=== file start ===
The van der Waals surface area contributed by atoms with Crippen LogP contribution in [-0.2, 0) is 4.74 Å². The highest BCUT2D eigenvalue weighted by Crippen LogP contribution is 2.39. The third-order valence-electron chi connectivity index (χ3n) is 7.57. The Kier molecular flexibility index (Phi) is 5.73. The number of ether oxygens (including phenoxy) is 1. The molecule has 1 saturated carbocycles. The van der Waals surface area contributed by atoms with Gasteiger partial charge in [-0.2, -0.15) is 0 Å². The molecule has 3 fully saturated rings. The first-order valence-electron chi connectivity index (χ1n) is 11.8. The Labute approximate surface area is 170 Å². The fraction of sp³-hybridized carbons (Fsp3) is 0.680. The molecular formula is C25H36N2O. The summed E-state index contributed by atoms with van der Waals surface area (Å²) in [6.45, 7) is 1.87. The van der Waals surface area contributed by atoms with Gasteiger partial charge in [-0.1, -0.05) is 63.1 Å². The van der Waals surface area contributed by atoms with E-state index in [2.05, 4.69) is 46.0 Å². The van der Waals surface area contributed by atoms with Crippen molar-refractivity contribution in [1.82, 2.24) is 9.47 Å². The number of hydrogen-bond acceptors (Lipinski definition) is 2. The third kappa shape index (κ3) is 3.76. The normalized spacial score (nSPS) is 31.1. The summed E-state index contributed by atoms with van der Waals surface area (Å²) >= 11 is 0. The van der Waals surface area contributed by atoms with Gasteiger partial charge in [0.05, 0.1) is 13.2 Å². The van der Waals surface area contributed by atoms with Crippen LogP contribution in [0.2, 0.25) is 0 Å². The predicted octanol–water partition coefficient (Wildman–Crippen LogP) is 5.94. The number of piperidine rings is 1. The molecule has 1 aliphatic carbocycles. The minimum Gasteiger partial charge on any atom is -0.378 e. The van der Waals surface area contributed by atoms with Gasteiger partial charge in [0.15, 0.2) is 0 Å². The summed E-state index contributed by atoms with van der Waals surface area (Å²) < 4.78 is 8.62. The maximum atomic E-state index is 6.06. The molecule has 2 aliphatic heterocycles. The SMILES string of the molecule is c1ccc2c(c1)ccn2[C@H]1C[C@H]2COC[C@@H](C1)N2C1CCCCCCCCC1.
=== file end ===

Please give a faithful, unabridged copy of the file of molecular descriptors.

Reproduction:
The van der Waals surface area contributed by atoms with Crippen LogP contribution in [-0.2, 0) is 4.74 Å². The highest BCUT2D eigenvalue weighted by Crippen LogP contribution is 2.39. The third-order valence-electron chi connectivity index (χ3n) is 7.57. The Kier molecular flexibility index (Phi) is 5.73. The number of ether oxygens (including phenoxy) is 1. The molecule has 1 saturated carbocycles. The van der Waals surface area contributed by atoms with Gasteiger partial charge in [-0.2, -0.15) is 0 Å². The molecule has 3 fully saturated rings. The first-order valence-electron chi connectivity index (χ1n) is 11.8. The Labute approximate surface area is 170 Å². The fraction of sp³-hybridized carbons (Fsp3) is 0.680. The molecular formula is C25H36N2O. The summed E-state index contributed by atoms with van der Waals surface area (Å²) in [6.45, 7) is 1.87. The van der Waals surface area contributed by atoms with Gasteiger partial charge in [-0.1, -0.05) is 63.1 Å². The van der Waals surface area contributed by atoms with E-state index in [2.05, 4.69) is 46.0 Å². The van der Waals surface area contributed by atoms with Crippen molar-refractivity contribution in [1.82, 2.24) is 9.47 Å². The number of hydrogen-bond acceptors (Lipinski definition) is 2. The third kappa shape index (κ3) is 3.76. The normalized spacial score (nSPS) is 31.1. The summed E-state index contributed by atoms with van der Waals surface area (Å²) >= 11 is 0. The van der Waals surface area contributed by atoms with Gasteiger partial charge in [0.05, 0.1) is 13.2 Å². The van der Waals surface area contributed by atoms with Crippen LogP contribution in [0.2, 0.25) is 0 Å². The predicted octanol–water partition coefficient (Wildman–Crippen LogP) is 5.94. The number of piperidine rings is 1. The molecule has 1 aliphatic carbocycles. The minimum Gasteiger partial charge on any atom is -0.378 e. The van der Waals surface area contributed by atoms with Gasteiger partial charge in [0.15, 0.2) is 0 Å². The summed E-state index contributed by atoms with van der Waals surface area (Å²) < 4.78 is 8.62. The maximum atomic E-state index is 6.06. The molecule has 2 aliphatic heterocycles. The SMILES string of the molecule is c1ccc2c(c1)ccn2[C@H]1C[C@H]2COC[C@@H](C1)N2C1CCCCCCCCC1.